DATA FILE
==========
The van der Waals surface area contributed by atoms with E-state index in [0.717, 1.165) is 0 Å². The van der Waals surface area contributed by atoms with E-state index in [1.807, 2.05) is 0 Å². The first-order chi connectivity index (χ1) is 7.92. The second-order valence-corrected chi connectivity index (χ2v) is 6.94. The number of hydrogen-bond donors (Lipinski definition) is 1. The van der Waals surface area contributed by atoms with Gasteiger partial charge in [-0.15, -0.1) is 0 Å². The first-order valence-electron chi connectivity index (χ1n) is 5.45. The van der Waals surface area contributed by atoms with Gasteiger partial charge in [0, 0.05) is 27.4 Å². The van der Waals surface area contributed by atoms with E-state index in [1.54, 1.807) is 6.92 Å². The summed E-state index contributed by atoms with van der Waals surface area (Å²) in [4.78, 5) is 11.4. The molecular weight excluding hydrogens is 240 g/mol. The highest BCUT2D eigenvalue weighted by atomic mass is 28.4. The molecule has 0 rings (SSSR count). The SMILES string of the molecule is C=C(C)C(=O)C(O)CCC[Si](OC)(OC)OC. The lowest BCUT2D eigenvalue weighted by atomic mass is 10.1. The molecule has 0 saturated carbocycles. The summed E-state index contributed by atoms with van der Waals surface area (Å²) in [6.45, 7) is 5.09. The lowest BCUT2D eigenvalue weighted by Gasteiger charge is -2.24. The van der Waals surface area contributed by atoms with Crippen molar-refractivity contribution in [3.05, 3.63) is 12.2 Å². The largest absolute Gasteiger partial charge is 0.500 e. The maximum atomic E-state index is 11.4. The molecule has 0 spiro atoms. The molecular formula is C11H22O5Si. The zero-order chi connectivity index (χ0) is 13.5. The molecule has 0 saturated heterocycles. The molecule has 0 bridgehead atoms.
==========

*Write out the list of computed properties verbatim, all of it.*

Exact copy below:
The van der Waals surface area contributed by atoms with E-state index in [0.717, 1.165) is 0 Å². The van der Waals surface area contributed by atoms with E-state index in [1.807, 2.05) is 0 Å². The first-order chi connectivity index (χ1) is 7.92. The second-order valence-corrected chi connectivity index (χ2v) is 6.94. The number of hydrogen-bond donors (Lipinski definition) is 1. The van der Waals surface area contributed by atoms with Gasteiger partial charge in [-0.15, -0.1) is 0 Å². The first-order valence-electron chi connectivity index (χ1n) is 5.45. The van der Waals surface area contributed by atoms with Gasteiger partial charge in [0, 0.05) is 27.4 Å². The van der Waals surface area contributed by atoms with E-state index in [1.54, 1.807) is 6.92 Å². The summed E-state index contributed by atoms with van der Waals surface area (Å²) in [4.78, 5) is 11.4. The molecular weight excluding hydrogens is 240 g/mol. The highest BCUT2D eigenvalue weighted by atomic mass is 28.4. The molecule has 0 rings (SSSR count). The SMILES string of the molecule is C=C(C)C(=O)C(O)CCC[Si](OC)(OC)OC. The lowest BCUT2D eigenvalue weighted by atomic mass is 10.1. The molecule has 0 saturated carbocycles. The summed E-state index contributed by atoms with van der Waals surface area (Å²) in [6.45, 7) is 5.09. The lowest BCUT2D eigenvalue weighted by Gasteiger charge is -2.24. The van der Waals surface area contributed by atoms with Crippen molar-refractivity contribution in [3.05, 3.63) is 12.2 Å². The largest absolute Gasteiger partial charge is 0.500 e. The maximum atomic E-state index is 11.4. The molecule has 0 spiro atoms. The molecular formula is C11H22O5Si. The zero-order chi connectivity index (χ0) is 13.5. The molecule has 0 saturated heterocycles. The molecule has 0 bridgehead atoms.